In Hatai v. Dept. of Transportation, a California court of appeal upheld a trial court's decision to exclude "me too" evidence of discrimination from individuals outside of the plaintiff's protected class, but in doing so highlighted when such evidence will be admissible in a discrimination case.
Kenneth Hatai was a Senior Traffic Engineer of Asian heritage working at Caltrans in Los Angeles. His supervisor, Sameer Haddadeen, is of Arab ancestry. Hatai and his co-workers disliked Haddadeen's management style, claiming he made employees suspicious of one another and wrongfully accused them of misconduct such as falsifying time cards. Karem Al-Chokhachi (an employee of Arab descent) was also offended when Haddadeen allegedly told him in Arabic that they should be friends and "stick together."
Hatai, Al-Chokhachi, and other employees complained to Caltrans, accusing Haddadeen of discrimination and harassment based on race and national origin. Caltrans investigated, but ultimately found no legal violation. Hatai complained multiple times about Haddadeen, but never to the effect that Haddadeen discriminated against him because of his Asian heritage (a point that he repeatedly conceded in litigation).
When Hatai's performance faltered, Haddadeen placed him on a written warning documenting eleven examples of his insubordination and failure to meet deadlines. Hatai responded with legal claims against Caltrans and Haddadeen for discrimination and harassment. Hatai did not allege that Haddadeen discriminated against all non-Arabs; rather, he alleged discrimination against Hatai due to his Asian heritage.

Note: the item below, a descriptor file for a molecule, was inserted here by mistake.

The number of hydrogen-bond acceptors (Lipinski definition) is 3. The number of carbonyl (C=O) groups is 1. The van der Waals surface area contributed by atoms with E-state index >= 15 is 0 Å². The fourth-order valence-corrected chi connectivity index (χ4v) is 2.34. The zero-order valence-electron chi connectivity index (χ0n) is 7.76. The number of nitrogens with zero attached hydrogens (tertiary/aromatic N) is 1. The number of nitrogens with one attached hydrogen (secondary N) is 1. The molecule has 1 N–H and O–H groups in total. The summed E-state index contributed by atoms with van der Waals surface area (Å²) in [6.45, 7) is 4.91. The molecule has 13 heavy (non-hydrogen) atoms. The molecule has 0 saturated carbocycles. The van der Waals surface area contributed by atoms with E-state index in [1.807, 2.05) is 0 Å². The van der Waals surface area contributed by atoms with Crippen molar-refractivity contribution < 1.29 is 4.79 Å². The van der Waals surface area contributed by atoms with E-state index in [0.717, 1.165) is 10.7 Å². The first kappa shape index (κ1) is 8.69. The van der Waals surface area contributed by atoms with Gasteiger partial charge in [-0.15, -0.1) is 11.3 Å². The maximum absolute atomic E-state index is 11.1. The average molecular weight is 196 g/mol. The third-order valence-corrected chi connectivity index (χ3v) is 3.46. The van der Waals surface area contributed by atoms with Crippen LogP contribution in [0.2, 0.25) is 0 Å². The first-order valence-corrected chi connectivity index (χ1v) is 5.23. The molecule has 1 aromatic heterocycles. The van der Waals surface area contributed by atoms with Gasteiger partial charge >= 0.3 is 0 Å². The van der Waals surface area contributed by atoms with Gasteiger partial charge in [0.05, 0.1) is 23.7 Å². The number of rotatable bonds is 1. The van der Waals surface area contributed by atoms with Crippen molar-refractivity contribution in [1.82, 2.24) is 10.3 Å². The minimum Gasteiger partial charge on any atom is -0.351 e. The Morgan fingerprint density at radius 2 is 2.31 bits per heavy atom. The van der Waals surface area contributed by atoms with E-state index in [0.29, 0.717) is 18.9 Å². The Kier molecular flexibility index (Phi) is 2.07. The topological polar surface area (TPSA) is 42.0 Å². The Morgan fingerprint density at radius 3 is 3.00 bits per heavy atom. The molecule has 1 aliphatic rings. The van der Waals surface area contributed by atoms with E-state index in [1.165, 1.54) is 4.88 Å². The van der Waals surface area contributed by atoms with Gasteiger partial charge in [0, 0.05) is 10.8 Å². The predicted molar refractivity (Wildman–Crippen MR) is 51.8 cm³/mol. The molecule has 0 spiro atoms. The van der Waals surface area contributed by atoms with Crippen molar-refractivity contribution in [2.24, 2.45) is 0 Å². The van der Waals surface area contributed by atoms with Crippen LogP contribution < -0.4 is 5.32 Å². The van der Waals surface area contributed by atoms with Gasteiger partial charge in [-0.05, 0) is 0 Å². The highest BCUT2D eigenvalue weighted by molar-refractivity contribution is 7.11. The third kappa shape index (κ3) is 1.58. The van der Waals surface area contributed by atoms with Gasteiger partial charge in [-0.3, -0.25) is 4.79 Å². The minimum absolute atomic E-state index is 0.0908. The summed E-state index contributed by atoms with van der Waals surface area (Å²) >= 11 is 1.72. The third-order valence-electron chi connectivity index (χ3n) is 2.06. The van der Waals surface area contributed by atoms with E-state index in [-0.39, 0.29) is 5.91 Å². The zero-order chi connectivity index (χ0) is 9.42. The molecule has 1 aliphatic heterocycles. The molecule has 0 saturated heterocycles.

The defendants moved to exclude "me too" evidence from other employees (both Asian and non-Asian) who claimed that Haddadeen discriminated against them. In response, Hatai sought to reposition the case as one of Arab favoritism rather than anti-Asian discrimination. The trial court rejected Hatai's theory and excluded the "me too" evidence.
While the court excluded the evidence in this particular case, it observed that such evidence will be admissible in other contexts, for example, when there is favoritism of one protected class that has an adverse effect on multiple related protected classes (e.g., multiple national origins). When such evidence is admissible, it can and likely will significantly expand discovery and make for a more complex case.